Designated in 1991, CBNERR manages four pristine sites along the salinity gradient of the York River, from Sweet Hall Marsh near the river’s freshwater confluence, past the brackish environs of Taskinas Creek and the Catlett Islands and down to the saltwater marshes of the Goodwin Islands near the river’s mouth.


The weeklong meeting featured a number of training sessions, budget and planning meetings, sector meetings, a poster session, field trips to VIMS and two of the CBNERR reserve sites and even a film fest.

Reay says a meeting highlight was the opening plenary, in which a quartet of academic and government leaders joined with attendees to explore how best to manage the economic and environmental impacts of a changing climate — most notably rising sea levels.

Leading the plenary were John Wells, VIMS dean and director; Taylor Reveley, president of William & Mary; Molly Ward, Virginia secretary of natural resources; and Russell Callender, assistant administrator for NOAA's National Ocean Service. “The leadership and insight exhibited by the panelists was inspiring,” says Reay.

Wells focused on four steps scientists can take to help society deal with rising seas — improving their communication skills, sharing long-term data sets, developing new strategies for connecting with government and partnering more effectively.

“We need more than ever to find ways to ensure that citizens understand the value of science in their lives,” said Wells. “We also need to use our long-term datasets to help gauge the impacts of human activity and global change on marine systems. These can’t be buried in tables and graphs in scientific journals, but rather must be insofar as possible publicly accessible in visual form. Open sharing is essential.”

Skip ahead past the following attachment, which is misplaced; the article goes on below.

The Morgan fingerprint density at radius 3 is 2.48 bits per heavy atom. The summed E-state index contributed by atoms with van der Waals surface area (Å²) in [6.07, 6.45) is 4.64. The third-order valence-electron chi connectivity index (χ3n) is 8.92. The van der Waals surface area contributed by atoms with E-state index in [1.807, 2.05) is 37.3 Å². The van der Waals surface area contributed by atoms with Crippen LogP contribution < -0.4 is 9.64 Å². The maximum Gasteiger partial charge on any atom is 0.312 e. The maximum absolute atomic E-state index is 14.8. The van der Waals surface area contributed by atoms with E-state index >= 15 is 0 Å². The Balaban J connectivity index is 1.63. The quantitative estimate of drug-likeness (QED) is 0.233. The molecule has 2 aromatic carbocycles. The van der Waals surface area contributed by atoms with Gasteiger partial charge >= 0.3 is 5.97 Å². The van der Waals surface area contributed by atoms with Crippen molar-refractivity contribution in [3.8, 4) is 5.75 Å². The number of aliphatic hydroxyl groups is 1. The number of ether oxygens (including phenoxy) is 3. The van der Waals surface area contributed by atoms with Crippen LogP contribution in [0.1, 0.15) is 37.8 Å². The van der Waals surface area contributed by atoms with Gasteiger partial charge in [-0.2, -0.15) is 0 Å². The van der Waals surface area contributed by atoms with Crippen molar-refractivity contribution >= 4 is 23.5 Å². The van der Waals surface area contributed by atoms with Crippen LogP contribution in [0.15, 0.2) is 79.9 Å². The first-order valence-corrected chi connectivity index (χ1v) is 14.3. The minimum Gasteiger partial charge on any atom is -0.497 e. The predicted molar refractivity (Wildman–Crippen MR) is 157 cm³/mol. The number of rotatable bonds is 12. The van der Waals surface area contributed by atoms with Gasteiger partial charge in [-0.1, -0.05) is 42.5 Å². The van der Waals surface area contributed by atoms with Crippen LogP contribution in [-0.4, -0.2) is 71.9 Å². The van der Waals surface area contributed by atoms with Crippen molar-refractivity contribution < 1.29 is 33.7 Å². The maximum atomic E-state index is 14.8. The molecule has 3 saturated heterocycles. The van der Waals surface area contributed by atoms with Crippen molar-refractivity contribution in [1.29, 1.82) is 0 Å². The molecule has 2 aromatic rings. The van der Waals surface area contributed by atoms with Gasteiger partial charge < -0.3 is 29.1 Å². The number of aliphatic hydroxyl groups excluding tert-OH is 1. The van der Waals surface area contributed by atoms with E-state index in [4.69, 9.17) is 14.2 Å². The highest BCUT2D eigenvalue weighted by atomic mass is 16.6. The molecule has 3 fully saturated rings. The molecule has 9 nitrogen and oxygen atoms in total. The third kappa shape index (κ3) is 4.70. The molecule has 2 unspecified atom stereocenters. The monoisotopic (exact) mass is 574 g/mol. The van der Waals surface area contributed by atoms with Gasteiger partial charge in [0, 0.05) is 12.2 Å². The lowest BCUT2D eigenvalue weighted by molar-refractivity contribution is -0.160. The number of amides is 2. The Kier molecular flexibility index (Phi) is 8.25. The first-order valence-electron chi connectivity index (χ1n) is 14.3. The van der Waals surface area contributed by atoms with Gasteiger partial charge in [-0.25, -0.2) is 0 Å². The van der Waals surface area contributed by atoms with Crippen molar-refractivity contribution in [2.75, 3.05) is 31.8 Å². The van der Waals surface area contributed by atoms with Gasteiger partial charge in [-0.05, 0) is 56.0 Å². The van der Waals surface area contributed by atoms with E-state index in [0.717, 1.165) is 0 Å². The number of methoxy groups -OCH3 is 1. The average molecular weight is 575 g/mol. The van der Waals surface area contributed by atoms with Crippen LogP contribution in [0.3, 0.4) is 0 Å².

Wells commended NERRS for their system-wide monitoring and sentinel-site program for climate change. “I'm very pleased to have CBNERR as a partner at VIMS,” he said. “They add a lot to our mission.”

Reveley described sea-level rise as “an interdisciplinary challenge of enormous proportions.” Noting that recent observed increases in Virginia’s coastal flooding show “the wolf is already at the door,” he said “it’s going to take most academic disciplines, corporations, government agencies, non-profit entities, and community groups coming together effectively to engage and deal with it.”

Ward reiterated the threats that sea-level rise poses for the Commonwealth, and described a number of bipartisan programs to improve coastal resiliency and restore Chesapeake Bay health — including efforts to conserve land, treat wastewater and reduce agricultural runoff. “Our legislature gets it,” she said. “They know how important the bay is to our way of life and economy.”

Callender brought a federal perspective to his remarks, and used the opportunity to commend NERRS staffers for their service. “I’d like to thank you for your continued dedication to the communities you serve," he said, "the immediate community where your reserve is located, as well as all the coastal communities that benefit from your research, education and outreach.”

“The place-based nature of the NERRS system is a focal point,” Callender added. “Each reserve is essentially a community hub that brings together multiple disciplines, multiple perspectives that helps communities thrive in the face of their most pressing coastal issues.”